I've never noticed a problem. Of course,I don't do this on a regular basis: only if I have a good amount of clean paint on the palette and I know that I won't have time to paint again for a few days.

Judy

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Callie
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PostSubject: Re: Are you too Miserly with your paint? How to Change That.   Sun Nov 29, 2009 8:26 pm

Good to know that, David -
I left my paints (Artisan) in the car for a few days in the winter (below freezing at night), and they were never the same afterwards. They got really hard to squeeze out of the tubes - I had to get a tube-wringer. So I've never wanted to try putting my palette in the freezer.
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brushoff



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PostSubject: Re: Are you too Miserly with your paint? How to Change That.   Mon Nov 30, 2009 12:57 am

I have a round airtight palette box I put in the freezer. I have never had any trouble with this method no matter how many days it is in there.
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judyfilarecki
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PostSubject: Re: Are you too Miserly with your paint? How to Change That.   Mon Nov 30, 2009 1:10 am

brushoff wrote:
I have a round airtight palette box I put in the freezer. I have never had any trouble with this method no matter how many days it is in there.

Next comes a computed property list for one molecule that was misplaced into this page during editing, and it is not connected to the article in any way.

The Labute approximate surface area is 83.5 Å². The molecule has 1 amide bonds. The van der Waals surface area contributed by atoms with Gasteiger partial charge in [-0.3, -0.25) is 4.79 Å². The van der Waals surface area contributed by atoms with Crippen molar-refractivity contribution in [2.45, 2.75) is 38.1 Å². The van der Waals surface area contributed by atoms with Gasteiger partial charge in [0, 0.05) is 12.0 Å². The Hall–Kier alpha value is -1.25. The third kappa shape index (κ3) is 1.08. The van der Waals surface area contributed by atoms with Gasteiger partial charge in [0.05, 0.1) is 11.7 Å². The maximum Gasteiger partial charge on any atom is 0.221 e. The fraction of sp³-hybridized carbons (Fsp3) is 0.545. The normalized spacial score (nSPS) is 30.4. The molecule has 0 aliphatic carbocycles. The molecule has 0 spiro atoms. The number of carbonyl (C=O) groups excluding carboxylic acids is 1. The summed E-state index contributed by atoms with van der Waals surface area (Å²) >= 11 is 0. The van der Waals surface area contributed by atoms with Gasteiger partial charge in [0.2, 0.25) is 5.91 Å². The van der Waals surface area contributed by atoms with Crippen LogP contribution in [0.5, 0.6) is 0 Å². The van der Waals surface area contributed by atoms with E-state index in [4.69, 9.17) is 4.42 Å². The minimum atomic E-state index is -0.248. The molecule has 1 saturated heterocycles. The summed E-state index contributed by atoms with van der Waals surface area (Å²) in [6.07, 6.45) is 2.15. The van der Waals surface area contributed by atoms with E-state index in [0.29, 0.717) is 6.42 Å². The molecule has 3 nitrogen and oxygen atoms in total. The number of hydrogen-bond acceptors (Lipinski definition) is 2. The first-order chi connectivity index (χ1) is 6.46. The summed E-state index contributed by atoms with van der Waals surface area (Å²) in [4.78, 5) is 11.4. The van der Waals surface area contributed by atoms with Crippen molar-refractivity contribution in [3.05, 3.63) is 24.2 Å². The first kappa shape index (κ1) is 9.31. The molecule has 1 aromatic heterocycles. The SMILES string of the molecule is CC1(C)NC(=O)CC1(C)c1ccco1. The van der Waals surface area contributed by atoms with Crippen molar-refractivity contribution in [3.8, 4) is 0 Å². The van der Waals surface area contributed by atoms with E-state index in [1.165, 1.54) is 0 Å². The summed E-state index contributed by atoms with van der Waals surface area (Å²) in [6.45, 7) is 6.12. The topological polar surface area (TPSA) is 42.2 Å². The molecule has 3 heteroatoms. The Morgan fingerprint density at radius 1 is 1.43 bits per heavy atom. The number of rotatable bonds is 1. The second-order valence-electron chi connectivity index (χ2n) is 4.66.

Welcome to the forum. I'm glad that you have joined us.

I've never been brave enough to try the freezer, but I've always had good luck with the refrigerator. It definitely helps save paint and also saves the special colors I have mixed for the painting.

Judy

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Janet
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PostSubject: Re: Are you too Miserly with your paint? How to Change That.   Mon Nov 30, 2009 8:40 am

brushoff, Thank you for that tip! Great solution for long term. I'm glad it works. Smile

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kbaxterpackwood



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PostSubject: Re: Are you too Miserly with your paint? How to Change That.   Sat Jan 23, 2010 2:48 am

My problem is not being able to find tubes of paint that are big enough, or rather I'd love it if W&N sold Artisans by the quart or gallon! I love slathering the paint onto the surface, holding back seems to be more of a problem for me than letting go. But... reading this thread helps me relate to my students and helping them to let go as cost is a big issue for them.

Kimberly